Do South Africans have to answer work calls and emails after hours?

 ·20 Apr 2019

South African employees looking to disconnect this long weekend may find that they are obligated to respond to work emails.

According to Lauren Salt, an executive in ENSafrica’s employment department, South Africa has not yet expressly adopted a ‘right to disconnect’ but does have some laws in place.

The Basic Conditions of Employment Act (BCEA) – which regulates working hours and overtime – provides certain protections for vulnerable workers, she said.

“The BCEA provides that an employer may not require an employee earning below the minimum earnings threshold of R205,433.30 (approximately R17,000 per month) to work overtime, except in accordance with an agreement to do so (and for additional remuneration paid at an increased rate of 1.5 times the employee’s ordinary rate of pay).

“Neither the preclusion from working overtime nor the increased rate of pay, however, is applicable to employees earning in excess of the threshold.”

The reason for this is that employees earning above the threshold are not viewed as ‘vulnerable employees’ and are recognised as having sufficient bargaining power to negotiate more vigorously with their employers (therefore being less susceptible to being taken advantage of by their employer), said Salt.

“How this plays out in practice in large corporates and multinationals, particularly in respect of employees earning in excess of the threshold, is the inclusion of a clause in employment agreements which requires employees to work in excess of their contracted ordinary working hours for no additional remuneration.”

Going forward

The difficulty with the right to disconnect is the increasingly globalised nature of many jobs and businesses, said Salt.

“Technology has irrefutably allowed for increased connectivity across time zones, inherently making many businesses more efficient.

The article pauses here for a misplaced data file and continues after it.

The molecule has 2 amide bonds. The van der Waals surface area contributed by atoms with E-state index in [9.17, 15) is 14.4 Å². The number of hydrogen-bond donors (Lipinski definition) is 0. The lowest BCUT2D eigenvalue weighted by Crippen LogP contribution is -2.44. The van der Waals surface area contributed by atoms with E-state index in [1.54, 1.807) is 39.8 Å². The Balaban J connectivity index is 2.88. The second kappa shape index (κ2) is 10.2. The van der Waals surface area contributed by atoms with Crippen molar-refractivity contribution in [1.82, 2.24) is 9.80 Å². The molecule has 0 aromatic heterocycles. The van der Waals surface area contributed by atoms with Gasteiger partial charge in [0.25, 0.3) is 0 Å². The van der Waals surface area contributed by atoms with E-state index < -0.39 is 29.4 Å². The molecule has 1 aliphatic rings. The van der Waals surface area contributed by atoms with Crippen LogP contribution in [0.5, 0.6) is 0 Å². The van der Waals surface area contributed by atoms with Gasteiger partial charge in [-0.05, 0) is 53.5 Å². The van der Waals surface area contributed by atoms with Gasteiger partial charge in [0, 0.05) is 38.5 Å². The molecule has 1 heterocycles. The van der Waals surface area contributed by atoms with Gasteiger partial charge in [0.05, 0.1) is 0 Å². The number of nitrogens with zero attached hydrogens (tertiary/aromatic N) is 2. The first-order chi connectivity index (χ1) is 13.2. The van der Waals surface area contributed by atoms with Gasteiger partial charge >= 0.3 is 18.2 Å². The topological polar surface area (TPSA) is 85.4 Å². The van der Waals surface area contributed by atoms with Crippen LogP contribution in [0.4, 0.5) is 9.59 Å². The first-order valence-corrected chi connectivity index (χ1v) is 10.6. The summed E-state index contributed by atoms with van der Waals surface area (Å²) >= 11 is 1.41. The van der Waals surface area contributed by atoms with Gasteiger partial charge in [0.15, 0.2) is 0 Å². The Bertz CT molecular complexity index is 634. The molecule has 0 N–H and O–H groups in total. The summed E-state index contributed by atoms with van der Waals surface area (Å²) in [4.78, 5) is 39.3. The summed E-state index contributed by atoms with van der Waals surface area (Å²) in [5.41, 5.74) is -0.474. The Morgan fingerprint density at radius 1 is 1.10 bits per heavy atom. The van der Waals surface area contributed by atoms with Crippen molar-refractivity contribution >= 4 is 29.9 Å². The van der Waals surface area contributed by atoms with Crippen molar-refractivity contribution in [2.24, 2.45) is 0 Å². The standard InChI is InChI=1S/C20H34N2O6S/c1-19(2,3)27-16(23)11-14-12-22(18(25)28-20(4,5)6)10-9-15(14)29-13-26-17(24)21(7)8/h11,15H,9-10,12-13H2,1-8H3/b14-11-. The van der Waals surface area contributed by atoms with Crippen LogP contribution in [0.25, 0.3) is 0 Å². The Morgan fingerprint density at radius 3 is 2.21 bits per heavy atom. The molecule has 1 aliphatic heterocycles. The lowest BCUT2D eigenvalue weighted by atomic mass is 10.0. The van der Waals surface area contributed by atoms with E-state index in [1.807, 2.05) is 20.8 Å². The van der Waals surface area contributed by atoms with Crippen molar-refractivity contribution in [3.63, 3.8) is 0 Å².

“A simple blanket ban on communication outside of ordinary working hours is not a practical solution, specifically not in South Africa which is seeking to compete with developed countries.”

Instead South African employers should be more mindful that if the nature of a job requires availability after hours, such expectations should be stated formally as a part of an employee’s job responsibilities, said Salt.

“In practice, large employers do seem to address whether employees would be required to work or be available after hours, even in the absence of a statutory obligation to do so.

“However, employers generally may, in future, start to see pushback during the negotiation of employment agreements, especially with millennials and Gen Zs entering the job market.”

The issue may also become a topic for collective bargaining, she said.

This pushback may, at some stage, necessitate the inclusion of a provision in the BCEA which deals with the right to disconnect or the obligation on employers to negotiate terms governing the use of electronic devices and other digital communications during non-working hours.

“However, the legislative disconnect between South Africa and developed countries is likely to remain for at least the near future,” Salt said.

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